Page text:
Sorry Lou--your team has had the weakest schedule in baseball. And you're still 46-56.
One of the things I've long planned to include in the power rankings is a strength of schedule adjustment. There's a big difference between playing in the AL East than...well...any other division. Baltimore may not be a good team, but they probably look worse than they are because they play so many games against elite teams like the Yankees, Rays, and Red Sox.
Well, I finally have it going, and thought I'd give a preview of it here before posting the power rankings tomorrow.
First, the methods. You can skip this and click "more" below if you just want to see the results!
The approach is pretty straightforward. First, I calculate the weighted average component winning percentage of each team's opponents. This is basically the strength of schedule adjustment. Face more tough teams, you'll have a higher opponent component winning percentage. We can then use the log5 method (solving for W%(A)) to apply this adjustment to a team's raw component winning percentage and calculate an adjusted component winning percentage. This adjusted component winning percentage should be a better estimate of a team's true performance, because it accounts for the fact that some teams have faced tougher competition than others.
There's one additional wrinkle. As @cwyers pointed out to me on twitter, it is then possible--and desirable--to use this adjusted component winning percentage to re-calculate strength of schedule adjustments. That way, your strength of schedule measures are based on a better measure of team performance than raw component winning percentages. And, of course, once you get this new strength of schedule adjustment, you would want to generate new adjusted component winning percentages for teams...and you can repeat this cycle indefinitely. I'm finding that after three iterations, you don't get much change, so that's what I'm doing.
...Ok, one last thing. It is the case that a given team has a say in the performance of his opponents, though this effect on any one team should be small in most cases. Nevertheless, because I'm pulling data from baseball-reference team schedule tables, I don't have the ability to account for this game by game. So I opted to "regress" 10% back toward 0.500, reasoning that few teams have accounted for more than 10% of another's games played, and thus shouldn't drive more than 10% of the strength of schedule adjustment. It's an imperfect solution to this problem, but it's the best I can do.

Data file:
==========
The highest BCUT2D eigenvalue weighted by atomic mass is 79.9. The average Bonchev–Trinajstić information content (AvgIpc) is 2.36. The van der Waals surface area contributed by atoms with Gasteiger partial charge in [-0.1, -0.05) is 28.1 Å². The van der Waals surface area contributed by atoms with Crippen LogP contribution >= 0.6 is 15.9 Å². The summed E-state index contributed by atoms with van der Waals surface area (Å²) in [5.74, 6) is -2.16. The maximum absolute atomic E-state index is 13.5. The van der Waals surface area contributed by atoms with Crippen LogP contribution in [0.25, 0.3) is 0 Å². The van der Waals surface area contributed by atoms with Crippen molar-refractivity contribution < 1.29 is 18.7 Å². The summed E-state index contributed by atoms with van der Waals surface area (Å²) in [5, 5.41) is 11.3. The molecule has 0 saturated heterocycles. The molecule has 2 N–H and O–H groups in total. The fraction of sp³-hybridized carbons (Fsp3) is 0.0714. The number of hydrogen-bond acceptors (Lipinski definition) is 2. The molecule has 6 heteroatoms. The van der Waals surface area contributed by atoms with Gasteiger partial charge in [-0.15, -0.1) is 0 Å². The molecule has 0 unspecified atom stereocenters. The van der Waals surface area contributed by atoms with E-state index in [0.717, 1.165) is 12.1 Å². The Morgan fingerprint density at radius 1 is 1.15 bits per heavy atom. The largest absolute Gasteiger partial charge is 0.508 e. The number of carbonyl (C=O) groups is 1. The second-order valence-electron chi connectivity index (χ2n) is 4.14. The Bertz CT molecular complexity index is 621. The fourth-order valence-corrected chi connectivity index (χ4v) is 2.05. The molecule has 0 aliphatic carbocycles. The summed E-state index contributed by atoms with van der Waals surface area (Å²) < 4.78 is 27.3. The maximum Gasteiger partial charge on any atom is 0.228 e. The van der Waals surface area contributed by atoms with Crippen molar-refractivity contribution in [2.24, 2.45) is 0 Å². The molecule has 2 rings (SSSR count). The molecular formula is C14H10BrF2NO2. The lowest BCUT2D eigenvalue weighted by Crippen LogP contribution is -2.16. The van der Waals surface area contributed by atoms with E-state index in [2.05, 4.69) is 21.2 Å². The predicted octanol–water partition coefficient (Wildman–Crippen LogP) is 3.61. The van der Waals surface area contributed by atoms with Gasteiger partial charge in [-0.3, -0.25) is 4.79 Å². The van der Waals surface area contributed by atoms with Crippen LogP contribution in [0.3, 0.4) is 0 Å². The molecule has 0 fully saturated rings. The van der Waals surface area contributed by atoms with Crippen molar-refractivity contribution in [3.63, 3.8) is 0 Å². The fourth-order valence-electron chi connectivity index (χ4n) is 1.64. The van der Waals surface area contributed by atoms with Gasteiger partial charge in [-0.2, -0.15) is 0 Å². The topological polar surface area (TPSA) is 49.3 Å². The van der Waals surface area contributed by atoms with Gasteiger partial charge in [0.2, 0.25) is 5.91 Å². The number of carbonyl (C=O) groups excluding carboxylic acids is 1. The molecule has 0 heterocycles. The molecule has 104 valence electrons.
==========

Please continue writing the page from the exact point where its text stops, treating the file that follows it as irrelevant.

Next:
Make sense? That's the methodology. And now, at long last, here are strength of schedule (SoS) adjustments through 27 July--these are essentially measures of opponent winning percentage, as measured by the methods used in the power rankings:
So the Orioles take the cake as having the worst schedule in baseball (big surprise!). Other teams with tough schedules, at least thus far, include the Diamondbacks, Mets, Indians, and Marlins--all teams that have arguably underperformed at times this season.
On the other side of the coin are teams with particularly weak schedules. These include the Cubs (no excuses!), Rangers, Reds, A's, Brewers, Cardinals, and Yankees. As you can see, while the pattern is not absolute, a number of the "surprise" teams (Rangers and Reds first and foremost) have had fairly easy schedules thus far. You can also see that the NL Central seems to be a good place to play--four of the six easiest schedules belong to teams from that division...because there are a lot of bad teams in that division, and no really outstanding ones! I haven't looked closely, but I doubt the Reds' and Cardinals' schedules will be much worse moving forward. The Yankees were a surprise here, but while they do play the Red Sox and Rays a lot, they have otherwise had a fairly light schedule...including 12 games vs. Baltimore, their most common foe thus far.
Finally, if you look closely, there's an interesting pattern here where many of the best teams in the standings have tended to have weaker strength of schedules. An obvious reason for this is that they don't have to face themselves! The correlation isn't huge (r = -0.32), but it's there. This is one reason the iterations are an important addition--without the iterations, the correlation was closer to 0.6. But, of course, another possibility remains--that part of their success is just the good fortune to have an easy schedule. We'll see what happens over the rest of the season.
Anyway, hope you like this! I'll show how these values are incorporated into the power rankings tomorrow.